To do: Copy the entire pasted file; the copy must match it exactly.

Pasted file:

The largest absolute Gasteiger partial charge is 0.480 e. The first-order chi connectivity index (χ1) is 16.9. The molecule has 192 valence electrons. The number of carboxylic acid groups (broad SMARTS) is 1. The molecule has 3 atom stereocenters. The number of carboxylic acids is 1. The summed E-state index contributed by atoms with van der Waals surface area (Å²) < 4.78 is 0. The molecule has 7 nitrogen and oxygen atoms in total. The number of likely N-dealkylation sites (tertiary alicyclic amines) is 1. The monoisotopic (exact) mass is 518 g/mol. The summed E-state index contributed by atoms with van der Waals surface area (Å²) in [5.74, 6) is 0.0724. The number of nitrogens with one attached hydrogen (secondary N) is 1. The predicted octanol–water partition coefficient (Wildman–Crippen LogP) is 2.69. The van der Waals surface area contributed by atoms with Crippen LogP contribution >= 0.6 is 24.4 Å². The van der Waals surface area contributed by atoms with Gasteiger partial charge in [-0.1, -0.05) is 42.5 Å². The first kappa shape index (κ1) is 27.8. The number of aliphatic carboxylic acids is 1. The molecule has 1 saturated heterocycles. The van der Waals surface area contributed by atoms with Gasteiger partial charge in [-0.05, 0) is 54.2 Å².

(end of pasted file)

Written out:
The largest absolute Gasteiger partial charge is 0.480 e. The first-order chi connectivity index (χ1) is 16.9. The molecule has 192 valence electrons. The number of carboxylic acid groups (broad SMARTS) is 1. The molecule has 3 atom stereocenters. The number of carboxylic acids is 1. The summed E-state index contributed by atoms with van der Waals surface area (Å²) < 4.78 is 0. The molecule has 7 nitrogen and oxygen atoms in total. The number of likely N-dealkylation sites (tertiary alicyclic amines) is 1. The monoisotopic (exact) mass is 518 g/mol. The summed E-state index contributed by atoms with van der Waals surface area (Å²) in [5.74, 6) is 0.0724. The number of nitrogens with one attached hydrogen (secondary N) is 1. The predicted octanol–water partition coefficient (Wildman–Crippen LogP) is 2.69. The van der Waals surface area contributed by atoms with Crippen LogP contribution >= 0.6 is 24.4 Å². The van der Waals surface area contributed by atoms with Gasteiger partial charge in [-0.1, -0.05) is 42.5 Å². The first kappa shape index (κ1) is 27.8. The number of aliphatic carboxylic acids is 1. The molecule has 1 saturated heterocycles. The van der Waals surface area contributed by atoms with Gasteiger partial charge in [-0.05, 0) is 54.2 Å².